• ...The horizontal resolution (0.025◦×0.0125◦, about 0.7× 1.4 km), the number of vertical layers (16), as well as the horizontal and vertical eddy diffusivities (5 m2/s and 0.025 cm2/s, respectively) are adopted from a model of subglacial Lake Concordia (Thoma et al., 2009a)....

    [...]

  • ...Previous subglacial lake simulations of Lake Vostok (Thoma et al., 2007, 2008a; Filina et al., 2008), Lake Concordia (Thoma et al., 2009a), or Lake Ellsworth (Woodward et al., 2009) used a prescribed average heat conduction into the ice (QIce = dT /dz×2.1 W/(K m)), based on borehole temperature…...

    [...]

  • ...…spherical coordinates and has been applied successfully to ice-shelf cavities (e.g.,Grosfeld et al., 1997; Williams et al., 2001; Thoma et al., 2006) as well as to subglacial lakes (Williams, 2001; Thoma et al., 2007, 2008a,b; Filina et al., 2008; Thoma et al., 2009a,b,c; Woodward et al., 2009)....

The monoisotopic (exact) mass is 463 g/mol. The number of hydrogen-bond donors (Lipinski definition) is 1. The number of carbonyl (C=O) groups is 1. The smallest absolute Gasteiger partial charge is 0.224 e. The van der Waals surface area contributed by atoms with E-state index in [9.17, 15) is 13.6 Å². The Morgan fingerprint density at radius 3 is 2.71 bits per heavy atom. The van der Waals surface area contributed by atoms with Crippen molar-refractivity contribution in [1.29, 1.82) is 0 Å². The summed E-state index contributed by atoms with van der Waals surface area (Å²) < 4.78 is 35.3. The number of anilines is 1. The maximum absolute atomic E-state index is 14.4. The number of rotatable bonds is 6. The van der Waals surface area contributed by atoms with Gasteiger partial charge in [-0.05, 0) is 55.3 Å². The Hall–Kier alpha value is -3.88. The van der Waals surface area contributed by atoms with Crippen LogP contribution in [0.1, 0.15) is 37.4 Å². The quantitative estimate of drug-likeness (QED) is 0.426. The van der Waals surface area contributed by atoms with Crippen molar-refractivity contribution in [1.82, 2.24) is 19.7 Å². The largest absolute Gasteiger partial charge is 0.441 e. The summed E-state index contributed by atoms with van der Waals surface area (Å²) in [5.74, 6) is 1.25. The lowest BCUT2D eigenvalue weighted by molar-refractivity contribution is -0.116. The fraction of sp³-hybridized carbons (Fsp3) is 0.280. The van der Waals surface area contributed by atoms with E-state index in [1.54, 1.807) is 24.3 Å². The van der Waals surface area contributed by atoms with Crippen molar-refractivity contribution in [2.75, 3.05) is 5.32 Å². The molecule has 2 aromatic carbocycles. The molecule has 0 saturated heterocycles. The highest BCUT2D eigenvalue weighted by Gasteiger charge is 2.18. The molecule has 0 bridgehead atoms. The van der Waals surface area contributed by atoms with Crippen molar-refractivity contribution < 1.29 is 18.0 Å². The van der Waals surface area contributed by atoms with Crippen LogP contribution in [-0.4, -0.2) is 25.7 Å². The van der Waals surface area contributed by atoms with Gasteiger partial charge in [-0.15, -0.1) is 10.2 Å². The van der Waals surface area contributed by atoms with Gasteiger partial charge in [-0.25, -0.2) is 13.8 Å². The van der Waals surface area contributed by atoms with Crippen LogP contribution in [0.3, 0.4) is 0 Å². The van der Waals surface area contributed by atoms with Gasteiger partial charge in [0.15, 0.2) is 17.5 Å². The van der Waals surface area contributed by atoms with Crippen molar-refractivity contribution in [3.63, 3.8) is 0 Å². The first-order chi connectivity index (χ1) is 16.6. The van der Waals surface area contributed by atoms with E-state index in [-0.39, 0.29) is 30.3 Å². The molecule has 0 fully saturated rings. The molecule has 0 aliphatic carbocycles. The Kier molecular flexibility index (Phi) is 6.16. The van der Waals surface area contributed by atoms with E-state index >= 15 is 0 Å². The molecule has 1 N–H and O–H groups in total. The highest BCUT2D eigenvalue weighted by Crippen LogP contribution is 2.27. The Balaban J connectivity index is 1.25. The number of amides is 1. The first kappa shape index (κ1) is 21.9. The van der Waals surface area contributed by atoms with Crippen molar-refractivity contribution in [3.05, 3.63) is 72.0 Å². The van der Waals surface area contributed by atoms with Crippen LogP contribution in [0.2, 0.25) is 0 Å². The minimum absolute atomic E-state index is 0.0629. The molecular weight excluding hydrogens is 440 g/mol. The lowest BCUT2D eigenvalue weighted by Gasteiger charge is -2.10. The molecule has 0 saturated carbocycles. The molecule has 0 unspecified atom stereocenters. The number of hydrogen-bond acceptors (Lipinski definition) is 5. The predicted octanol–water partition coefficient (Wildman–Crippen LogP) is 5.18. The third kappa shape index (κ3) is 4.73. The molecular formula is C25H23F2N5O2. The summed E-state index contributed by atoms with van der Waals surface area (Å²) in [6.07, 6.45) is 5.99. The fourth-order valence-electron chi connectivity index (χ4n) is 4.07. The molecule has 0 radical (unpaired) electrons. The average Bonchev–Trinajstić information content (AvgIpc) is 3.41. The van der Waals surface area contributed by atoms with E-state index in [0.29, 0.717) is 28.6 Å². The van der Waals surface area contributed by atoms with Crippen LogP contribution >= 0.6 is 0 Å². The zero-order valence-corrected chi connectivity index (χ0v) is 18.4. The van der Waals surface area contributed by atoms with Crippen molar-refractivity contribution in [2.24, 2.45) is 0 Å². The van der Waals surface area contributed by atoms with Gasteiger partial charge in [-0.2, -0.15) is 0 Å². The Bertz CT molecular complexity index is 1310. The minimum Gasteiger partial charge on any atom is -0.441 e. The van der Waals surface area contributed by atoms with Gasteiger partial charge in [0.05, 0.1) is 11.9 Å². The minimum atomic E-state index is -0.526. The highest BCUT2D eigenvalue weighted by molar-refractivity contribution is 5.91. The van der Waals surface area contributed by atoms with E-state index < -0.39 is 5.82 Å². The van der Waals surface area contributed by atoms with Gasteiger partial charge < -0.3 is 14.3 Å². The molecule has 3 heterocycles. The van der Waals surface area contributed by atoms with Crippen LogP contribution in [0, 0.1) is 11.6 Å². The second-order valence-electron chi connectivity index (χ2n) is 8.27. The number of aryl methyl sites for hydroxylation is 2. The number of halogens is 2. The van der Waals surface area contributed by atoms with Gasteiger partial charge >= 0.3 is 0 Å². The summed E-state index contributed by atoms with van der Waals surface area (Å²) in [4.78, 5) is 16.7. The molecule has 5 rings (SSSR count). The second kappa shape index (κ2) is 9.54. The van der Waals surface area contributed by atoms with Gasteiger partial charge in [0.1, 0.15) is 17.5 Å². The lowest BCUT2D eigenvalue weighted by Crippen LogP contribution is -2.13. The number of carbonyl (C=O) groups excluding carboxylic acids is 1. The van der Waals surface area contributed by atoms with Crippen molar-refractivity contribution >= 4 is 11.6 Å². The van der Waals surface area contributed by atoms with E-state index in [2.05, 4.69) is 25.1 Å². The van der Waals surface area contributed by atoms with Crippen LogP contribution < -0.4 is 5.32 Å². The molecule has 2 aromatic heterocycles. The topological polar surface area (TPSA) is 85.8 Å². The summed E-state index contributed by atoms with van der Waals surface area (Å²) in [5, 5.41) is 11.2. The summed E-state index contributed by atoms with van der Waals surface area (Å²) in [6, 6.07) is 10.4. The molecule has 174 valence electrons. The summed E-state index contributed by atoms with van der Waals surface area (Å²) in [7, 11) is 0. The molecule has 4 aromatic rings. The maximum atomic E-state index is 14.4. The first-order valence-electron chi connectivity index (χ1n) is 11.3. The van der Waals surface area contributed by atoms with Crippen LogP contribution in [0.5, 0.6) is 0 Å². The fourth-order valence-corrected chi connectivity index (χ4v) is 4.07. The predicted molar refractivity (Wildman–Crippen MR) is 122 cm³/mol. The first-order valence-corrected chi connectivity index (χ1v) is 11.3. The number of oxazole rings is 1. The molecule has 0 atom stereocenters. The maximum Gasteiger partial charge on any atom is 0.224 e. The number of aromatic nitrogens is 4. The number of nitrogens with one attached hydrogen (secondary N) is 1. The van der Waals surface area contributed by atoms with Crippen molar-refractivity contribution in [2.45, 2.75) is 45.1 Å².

[...]

  • ...The horizontal resolution (0.025◦×0.0125◦, about 0.7× 1.4 km), the number of vertical layers (16), as well as the horizontal and vertical eddy diffusivities (5 m2/s and 0.025 cm2/s, respectively) are ad pted from a model of subglacial Lake Concordia (Thoma et al., 2009a)....

    [...]

  • ...The strength of the mass transport is between those modelled for Lake Vostok and those for Lake Concordia (Thoma et al., 2009a), and hence reasonable for subglacial lakes....

    [...]

Journal ArticleDOI
TL;DR: In this article, repeated measurements of surface height profiles around Vostok station using kinematic GNSS observations on a snowmobile allow the quantification of surface surface height changes at 308 crossover points.